Understanding Privacy Compliance in Indonesia

Posted by Written by Hardy Salim Reading Time: 4 minutes

With the implementation of Law No. 27 of 2022 on Personal Data Protection (“PDP Law”), both personal data controllers and personal data processors are mandated to provide external notification to personal data subjects, demonstrating organizational transparency in handling personal data. This notification, commonly known as a privacy notice, is typically accessible on the personal data controller’s or personal data processor’s website, mentioned either as a privacy notice or privacy policy.

A privacy notice serves as an external document, informing visitors about the utilization of their data and outlining their data privacy rights. Meanwhile, a privacy policy functions as an internal document that governs the organization’s procedures for implementing personal data protection. This privacy policy delineates guidelines for employees on safeguarding the personal data of customers or third parties.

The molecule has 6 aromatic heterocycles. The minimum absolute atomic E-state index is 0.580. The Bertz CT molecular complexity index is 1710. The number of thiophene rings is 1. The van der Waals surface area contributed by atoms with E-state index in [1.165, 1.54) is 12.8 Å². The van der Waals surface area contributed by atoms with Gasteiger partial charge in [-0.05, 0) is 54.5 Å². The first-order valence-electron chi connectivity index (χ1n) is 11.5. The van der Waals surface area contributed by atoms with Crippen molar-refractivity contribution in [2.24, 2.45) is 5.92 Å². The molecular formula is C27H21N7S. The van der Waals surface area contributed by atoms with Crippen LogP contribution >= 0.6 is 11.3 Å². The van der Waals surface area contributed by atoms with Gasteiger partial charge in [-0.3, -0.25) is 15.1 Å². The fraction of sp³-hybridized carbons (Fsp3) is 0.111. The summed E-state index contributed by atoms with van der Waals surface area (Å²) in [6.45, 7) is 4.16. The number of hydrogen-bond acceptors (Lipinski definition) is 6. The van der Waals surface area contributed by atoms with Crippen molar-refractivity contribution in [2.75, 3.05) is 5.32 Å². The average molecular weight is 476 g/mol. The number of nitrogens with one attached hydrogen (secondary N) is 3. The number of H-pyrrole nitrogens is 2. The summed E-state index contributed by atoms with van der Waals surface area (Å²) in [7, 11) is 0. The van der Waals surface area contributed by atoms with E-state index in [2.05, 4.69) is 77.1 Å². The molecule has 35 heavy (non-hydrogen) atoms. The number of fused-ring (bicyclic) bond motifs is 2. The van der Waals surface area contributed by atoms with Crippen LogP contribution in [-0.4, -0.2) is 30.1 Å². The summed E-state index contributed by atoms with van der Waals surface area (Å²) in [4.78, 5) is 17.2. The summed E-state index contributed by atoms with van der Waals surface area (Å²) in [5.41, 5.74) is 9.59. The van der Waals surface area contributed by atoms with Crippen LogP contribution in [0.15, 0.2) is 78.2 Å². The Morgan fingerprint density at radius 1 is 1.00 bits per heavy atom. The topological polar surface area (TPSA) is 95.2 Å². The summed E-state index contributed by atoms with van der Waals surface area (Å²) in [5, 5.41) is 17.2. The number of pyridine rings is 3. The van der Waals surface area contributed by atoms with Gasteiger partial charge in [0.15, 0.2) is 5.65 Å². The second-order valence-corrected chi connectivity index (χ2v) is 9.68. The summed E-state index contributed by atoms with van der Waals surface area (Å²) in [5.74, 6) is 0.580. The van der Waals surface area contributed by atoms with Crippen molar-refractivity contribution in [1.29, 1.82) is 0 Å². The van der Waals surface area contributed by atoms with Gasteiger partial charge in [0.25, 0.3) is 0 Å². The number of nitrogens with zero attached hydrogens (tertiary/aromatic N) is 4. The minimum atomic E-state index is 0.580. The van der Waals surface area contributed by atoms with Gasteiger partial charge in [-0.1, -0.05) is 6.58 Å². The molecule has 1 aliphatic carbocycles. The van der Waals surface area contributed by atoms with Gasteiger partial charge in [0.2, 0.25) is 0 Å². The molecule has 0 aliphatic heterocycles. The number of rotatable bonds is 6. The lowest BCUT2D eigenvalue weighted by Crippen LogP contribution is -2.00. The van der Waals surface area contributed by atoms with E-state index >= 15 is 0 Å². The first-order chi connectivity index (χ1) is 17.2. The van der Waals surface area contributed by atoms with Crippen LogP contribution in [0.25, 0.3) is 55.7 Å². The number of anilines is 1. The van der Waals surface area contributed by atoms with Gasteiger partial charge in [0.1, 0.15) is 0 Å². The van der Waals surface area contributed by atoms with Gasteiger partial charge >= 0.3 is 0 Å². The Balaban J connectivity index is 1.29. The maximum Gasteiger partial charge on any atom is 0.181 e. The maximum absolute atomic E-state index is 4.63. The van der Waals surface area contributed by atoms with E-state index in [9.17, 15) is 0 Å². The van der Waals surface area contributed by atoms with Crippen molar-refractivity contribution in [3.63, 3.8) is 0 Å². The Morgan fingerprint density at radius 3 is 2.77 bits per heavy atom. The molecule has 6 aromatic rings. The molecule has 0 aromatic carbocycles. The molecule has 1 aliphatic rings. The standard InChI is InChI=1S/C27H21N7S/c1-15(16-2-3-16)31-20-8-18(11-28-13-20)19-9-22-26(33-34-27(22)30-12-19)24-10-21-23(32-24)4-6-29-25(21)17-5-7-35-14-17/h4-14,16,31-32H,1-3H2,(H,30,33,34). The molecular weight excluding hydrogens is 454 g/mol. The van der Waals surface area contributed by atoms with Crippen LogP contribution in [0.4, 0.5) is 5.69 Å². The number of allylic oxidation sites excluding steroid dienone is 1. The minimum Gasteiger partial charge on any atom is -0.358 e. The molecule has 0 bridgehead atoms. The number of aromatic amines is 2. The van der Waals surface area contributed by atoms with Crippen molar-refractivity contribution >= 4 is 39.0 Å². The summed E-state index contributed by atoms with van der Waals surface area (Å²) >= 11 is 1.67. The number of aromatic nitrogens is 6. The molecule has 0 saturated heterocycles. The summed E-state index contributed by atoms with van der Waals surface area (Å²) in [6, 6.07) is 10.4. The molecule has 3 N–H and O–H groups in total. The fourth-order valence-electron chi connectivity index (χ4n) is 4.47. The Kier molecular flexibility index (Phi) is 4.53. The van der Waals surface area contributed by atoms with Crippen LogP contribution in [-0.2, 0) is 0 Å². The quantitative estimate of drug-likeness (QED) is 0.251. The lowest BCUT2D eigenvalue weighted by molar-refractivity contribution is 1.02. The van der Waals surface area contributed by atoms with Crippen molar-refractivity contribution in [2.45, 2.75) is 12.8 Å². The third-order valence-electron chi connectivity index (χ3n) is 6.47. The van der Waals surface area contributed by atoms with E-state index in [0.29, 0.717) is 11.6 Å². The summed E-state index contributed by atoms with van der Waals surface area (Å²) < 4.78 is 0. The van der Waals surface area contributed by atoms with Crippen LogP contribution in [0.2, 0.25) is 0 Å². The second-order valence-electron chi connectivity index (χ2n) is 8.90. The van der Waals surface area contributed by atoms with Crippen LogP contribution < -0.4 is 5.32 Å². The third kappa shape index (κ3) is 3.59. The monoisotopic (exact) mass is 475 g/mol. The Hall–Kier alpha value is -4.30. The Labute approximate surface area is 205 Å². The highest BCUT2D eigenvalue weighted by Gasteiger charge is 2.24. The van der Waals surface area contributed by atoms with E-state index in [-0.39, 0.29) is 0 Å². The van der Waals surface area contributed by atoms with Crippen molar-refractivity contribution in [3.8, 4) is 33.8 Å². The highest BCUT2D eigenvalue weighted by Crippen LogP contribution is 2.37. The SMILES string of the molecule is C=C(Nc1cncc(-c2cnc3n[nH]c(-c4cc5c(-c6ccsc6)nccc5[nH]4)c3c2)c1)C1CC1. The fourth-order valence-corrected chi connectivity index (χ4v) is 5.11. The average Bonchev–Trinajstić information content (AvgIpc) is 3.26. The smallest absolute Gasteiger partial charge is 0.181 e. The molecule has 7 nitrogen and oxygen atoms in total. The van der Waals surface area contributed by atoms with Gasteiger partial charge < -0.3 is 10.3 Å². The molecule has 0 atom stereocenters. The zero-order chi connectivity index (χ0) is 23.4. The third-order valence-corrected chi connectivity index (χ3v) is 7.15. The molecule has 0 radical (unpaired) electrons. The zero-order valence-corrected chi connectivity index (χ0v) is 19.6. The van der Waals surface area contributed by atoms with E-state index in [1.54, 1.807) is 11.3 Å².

It is noteworthy that while there are essential differences between the functions/ purposes, as well as the information included in a privacy policy and a privacy notice, the terms can still be confused and are often used interchangeably. Despite this confusion, personal data controllers and personal data processors should still develop both documents as best practices to comply with the PDP Law and protect the data privacy rights of personal data subjects.

Requirements for privacy notices in Indonesia

As previously mentioned, the PDP Law outlines the obligations of personal data controllers and personal data processors to inform personal data subjects through the development of a privacy notice. The PDP Law specifies the minimum information that must be included in a privacy notice, comprising:

  1. The legality of the processing of the personal data;
  2. The purpose of processing personal data;
  3. The type and relevance of the personal data to be processed;
  4. The retention period for documents containing the personal data;
  5. Details regarding the information that is collected;
  6. The period in which the personal data is processed; and
  7. The rights of the personal data subjects.

Additionally, the Indonesian Government has drafted a Bill of Government Regulation on the implementation of the PDP Law, which further elaborates on the minimum required information in a Privacy Notice. This information includes:

  1. Identity of Personal Data Controller and/or Personal Data Processor;